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Fearless in Seattle - A Vulcan Mind Meld Achieved
Carrie Steckl, Ph.D.: Fri, Sep 13th 2013
Calling all Trekkies! A Vulcan mind meld has been achieved - at the University of Washington, nonetheless. That's right. Researchers at the Seattle institution of higher learning have boldly gone where no researcher has gone before.
Here's what they did. One researcher sat on one end of campus with an electrode-bearing cap on his head while playing a simple video game - with his mind. Apparently this is no big deal; for some time, researchers have been able to transmit brain signals that result in actions by a computer or other mechanical apparatus (like a prosthetic arm). But they didn't stop there.
At one point during the video game, the researcher envisioned moving his right hand in order to fire a cannon (it was a nice, peaceful game), making sure that he did not actually move his right hand. The electrodes on his noggin picked up the brain signals associated with this movement and transmitted them across the vast university's campus.
Enter researcher number two, who sat on the opposite side of campus wearing his own purple swim cap (no, I am not making this up), fitted with a contraption called a transcranial magnetic stimulation coil (no, it's not what you think). The cosmic coil was positioned over the part of the researcher's brain that controls the right hand's movement - the left motor cortex.
When the signal arrived at researcher number two's magic mystery helmet, he involuntarily moved his right index finger to push the space bar on his keyboard, effectively firing the cannon.
Nice work, guys! Plus, purple is the official color of Alzheimer's awareness, so I approve of the equipment.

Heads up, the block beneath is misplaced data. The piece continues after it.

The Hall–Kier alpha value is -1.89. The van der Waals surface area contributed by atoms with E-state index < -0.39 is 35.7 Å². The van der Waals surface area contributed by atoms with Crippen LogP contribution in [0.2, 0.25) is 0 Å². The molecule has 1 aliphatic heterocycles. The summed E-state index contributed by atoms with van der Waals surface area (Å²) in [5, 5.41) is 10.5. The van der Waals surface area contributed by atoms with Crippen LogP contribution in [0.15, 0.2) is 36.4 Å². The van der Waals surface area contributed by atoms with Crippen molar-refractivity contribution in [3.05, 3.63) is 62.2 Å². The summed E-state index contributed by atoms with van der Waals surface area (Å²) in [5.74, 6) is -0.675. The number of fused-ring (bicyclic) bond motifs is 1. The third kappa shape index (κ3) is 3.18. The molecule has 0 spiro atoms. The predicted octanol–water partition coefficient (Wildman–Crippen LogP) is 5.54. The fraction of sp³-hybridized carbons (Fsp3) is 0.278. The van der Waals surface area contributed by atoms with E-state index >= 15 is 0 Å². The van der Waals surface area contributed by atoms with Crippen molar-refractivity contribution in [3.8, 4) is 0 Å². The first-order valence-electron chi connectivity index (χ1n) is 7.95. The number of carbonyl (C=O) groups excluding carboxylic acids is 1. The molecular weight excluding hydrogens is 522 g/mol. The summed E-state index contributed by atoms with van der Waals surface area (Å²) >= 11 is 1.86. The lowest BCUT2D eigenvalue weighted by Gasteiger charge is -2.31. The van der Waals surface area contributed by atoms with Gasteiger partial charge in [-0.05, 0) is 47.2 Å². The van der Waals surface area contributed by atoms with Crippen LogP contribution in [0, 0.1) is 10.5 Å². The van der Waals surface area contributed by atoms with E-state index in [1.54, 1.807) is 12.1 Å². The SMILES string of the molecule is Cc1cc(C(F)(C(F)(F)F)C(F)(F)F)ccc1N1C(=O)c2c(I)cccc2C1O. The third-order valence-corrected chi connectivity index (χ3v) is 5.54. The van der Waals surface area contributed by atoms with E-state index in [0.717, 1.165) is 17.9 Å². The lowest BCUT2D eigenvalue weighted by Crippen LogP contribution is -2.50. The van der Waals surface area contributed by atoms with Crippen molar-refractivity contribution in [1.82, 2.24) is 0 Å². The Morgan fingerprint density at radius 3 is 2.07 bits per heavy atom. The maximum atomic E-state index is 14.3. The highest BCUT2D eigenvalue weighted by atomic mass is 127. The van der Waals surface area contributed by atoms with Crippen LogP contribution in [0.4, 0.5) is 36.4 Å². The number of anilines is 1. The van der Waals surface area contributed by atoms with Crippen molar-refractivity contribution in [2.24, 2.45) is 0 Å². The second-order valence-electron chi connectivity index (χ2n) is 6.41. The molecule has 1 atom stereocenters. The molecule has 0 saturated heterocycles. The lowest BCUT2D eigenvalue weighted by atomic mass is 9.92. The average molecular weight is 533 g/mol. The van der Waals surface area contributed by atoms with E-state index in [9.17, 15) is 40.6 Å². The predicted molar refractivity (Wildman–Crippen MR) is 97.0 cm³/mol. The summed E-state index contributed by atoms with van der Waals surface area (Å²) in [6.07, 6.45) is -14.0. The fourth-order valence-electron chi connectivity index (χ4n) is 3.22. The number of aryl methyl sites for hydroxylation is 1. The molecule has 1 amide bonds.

But before you start fantasizing about Vulcan mind melding with your kids to make them do their homework, or brain-syncing with your boss to make her spill coffee down her shirt (You wouldn't do that, would you?), I must break it to you that this technology is extremely limited - for now. The researchers state that their Vulcan mind meld technology cannot transmit thoughts; it can only read simple brain signals. It also cannot be used on anyone without his or her knowledge. Let this put your devious plans to rest.
But the researchers' achievement is a first of its kind, and it could lead to great things. For instance, they provide the example of an aviation expert on the ground being able to help a pilot land a plane in the event that the pilot becomes incapacitated.
Now that's good stuff. Keep it up, guys. In the meantime, I think swim caps are about to become retro.
Begley, S. (September 3, 2013). Researchers explore benefits of illusive "Vulcan mind meld." Chicago Tribune (Kindle version).
Calling this a Vulcan Mind Meld is illogical - - Jan 6th 2015
Calling this a "Vulcan Mind Meld" takes the already-dishonest behavior of cheap publicity stunts to a new low. The technique described here by no stretch of the imagination qualifies as a Vulcan Mind Method --- and neither on a superficial level nor a substantial one does it resemble it. Calling it such just to garner the attention of STAR TREK fans is down-right disgraceful.